The National Sunflower Growers Association was started by Francis Archbold of Enderlin and William Conrad of Page. They started by trying to improve contracts and market conditions. In 1969 the first international export of sunflowers was arranged by the NSGA Currently the Assocation is currently involved in resear.h and seed development. According to Marvin Klevberg of Northwood, this year’s preseident of the NSGA, there are now 22 researchers working either full or part-time on sunflower research. One of the many projects making pressed sunflower wood from the fibrous subtstance in the stalk and the head.
At the meeting last Thursday, new techniques for growing sunflowers, including use of chemicals, and current contract prices, were discussed. Sunflower growers froma large area around Enderlin were in attendance.
50 years ago.......1964
I am not feeling very literary today. There is nothing that I must communicate to a waiting world that it won’t be happy to do without, I am sure. My mind is a clutter of personal problems and nagging reminders of sewing to be done, cleaning long overdue, reports and meetings which are due.
I have just about decided, in fact, I am simply not the literary type - at least, not in the mold of some of our famous ladies of literature.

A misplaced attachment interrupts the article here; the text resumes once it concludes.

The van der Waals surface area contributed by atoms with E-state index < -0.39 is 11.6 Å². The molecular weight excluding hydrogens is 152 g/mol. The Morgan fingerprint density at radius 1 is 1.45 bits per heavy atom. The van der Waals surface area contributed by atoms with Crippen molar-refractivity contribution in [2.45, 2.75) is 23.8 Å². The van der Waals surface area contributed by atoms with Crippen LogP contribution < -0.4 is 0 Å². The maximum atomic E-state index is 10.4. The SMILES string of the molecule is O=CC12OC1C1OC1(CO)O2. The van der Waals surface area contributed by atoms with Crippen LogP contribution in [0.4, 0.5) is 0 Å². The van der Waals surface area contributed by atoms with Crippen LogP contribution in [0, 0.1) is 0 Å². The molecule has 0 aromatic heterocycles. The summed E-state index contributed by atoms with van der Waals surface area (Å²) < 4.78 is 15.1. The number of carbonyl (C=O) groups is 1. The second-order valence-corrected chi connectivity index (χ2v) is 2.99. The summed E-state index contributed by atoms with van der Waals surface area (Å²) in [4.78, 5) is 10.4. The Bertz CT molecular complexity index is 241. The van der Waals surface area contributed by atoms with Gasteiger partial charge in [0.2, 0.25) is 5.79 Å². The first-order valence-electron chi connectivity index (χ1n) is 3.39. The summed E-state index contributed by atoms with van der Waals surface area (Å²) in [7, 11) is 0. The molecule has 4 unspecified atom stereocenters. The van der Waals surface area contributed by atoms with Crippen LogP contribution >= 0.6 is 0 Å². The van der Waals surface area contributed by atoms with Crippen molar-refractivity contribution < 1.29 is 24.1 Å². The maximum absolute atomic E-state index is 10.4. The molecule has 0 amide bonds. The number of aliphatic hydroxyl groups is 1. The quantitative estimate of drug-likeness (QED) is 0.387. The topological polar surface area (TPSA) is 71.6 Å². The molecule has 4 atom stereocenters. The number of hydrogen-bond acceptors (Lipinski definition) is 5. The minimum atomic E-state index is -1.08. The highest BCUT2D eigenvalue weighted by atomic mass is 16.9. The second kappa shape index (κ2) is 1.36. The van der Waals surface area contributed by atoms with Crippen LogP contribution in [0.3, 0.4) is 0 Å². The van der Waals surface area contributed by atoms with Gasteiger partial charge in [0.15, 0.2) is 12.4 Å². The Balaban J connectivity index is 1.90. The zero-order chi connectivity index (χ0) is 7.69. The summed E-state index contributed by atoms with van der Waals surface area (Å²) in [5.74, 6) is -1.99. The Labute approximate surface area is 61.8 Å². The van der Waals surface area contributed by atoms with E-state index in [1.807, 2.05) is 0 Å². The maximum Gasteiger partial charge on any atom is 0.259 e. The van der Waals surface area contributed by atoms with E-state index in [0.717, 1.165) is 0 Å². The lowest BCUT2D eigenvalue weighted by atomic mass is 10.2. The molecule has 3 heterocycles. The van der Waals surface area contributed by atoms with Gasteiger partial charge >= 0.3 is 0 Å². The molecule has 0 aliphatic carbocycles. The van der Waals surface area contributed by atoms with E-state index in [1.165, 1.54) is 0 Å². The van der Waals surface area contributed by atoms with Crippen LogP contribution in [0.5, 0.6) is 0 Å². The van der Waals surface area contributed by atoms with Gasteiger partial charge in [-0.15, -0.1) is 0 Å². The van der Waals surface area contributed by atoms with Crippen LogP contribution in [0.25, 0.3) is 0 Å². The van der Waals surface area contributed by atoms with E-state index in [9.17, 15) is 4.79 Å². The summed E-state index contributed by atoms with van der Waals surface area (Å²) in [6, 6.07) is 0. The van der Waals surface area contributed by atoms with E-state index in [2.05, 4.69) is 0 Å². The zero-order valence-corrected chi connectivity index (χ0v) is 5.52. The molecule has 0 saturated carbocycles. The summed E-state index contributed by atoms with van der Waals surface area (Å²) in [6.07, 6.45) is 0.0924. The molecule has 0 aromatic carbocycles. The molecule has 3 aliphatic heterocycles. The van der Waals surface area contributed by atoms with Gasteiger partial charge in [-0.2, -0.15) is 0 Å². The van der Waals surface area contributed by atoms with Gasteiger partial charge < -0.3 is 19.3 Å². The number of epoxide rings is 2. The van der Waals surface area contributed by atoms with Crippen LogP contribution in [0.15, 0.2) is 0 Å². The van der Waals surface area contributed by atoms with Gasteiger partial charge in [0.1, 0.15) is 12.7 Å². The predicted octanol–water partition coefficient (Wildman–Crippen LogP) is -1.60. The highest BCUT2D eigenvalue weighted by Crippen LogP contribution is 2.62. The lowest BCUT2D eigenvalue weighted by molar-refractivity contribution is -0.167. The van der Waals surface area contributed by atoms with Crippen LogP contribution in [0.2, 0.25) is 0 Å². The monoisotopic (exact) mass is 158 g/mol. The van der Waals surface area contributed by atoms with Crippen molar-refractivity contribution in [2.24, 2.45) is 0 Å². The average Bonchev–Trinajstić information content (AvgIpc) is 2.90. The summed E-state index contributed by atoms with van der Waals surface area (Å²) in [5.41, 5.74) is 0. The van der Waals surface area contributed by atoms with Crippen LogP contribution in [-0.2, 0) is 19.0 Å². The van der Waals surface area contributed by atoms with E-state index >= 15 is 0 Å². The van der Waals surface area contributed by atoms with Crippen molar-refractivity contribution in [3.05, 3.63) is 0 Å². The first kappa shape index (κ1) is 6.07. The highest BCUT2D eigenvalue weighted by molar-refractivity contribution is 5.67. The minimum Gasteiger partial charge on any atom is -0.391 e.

Take Sara Teasdale who was convinced that she lacked one layer of skin and so always wore long sleeves to hide her Jaeger underwear. “When I am dead and over me bright April Shakes out her rain-drenched hair” - she wrote, and died of an overdose of barbituates at 49.
Or there was Amy Lowell who wrote delicate little poems, smoked big black cigars, draped all her mirros in black because she could not bear to to look at herself, fought for every cause and spared no one the roufh side of her tongue. These women, like others, were driven to give the world their art, at whatever cost.
I, too, would like to give you something deathless instead of this pedestrian prose. I think beautiful thoughts but the telephone always rings before I get them on paper. So I try to console myself with the thought that Amy Lowell probably never worried about making beds, washing clothes, or getting tractor repair parts.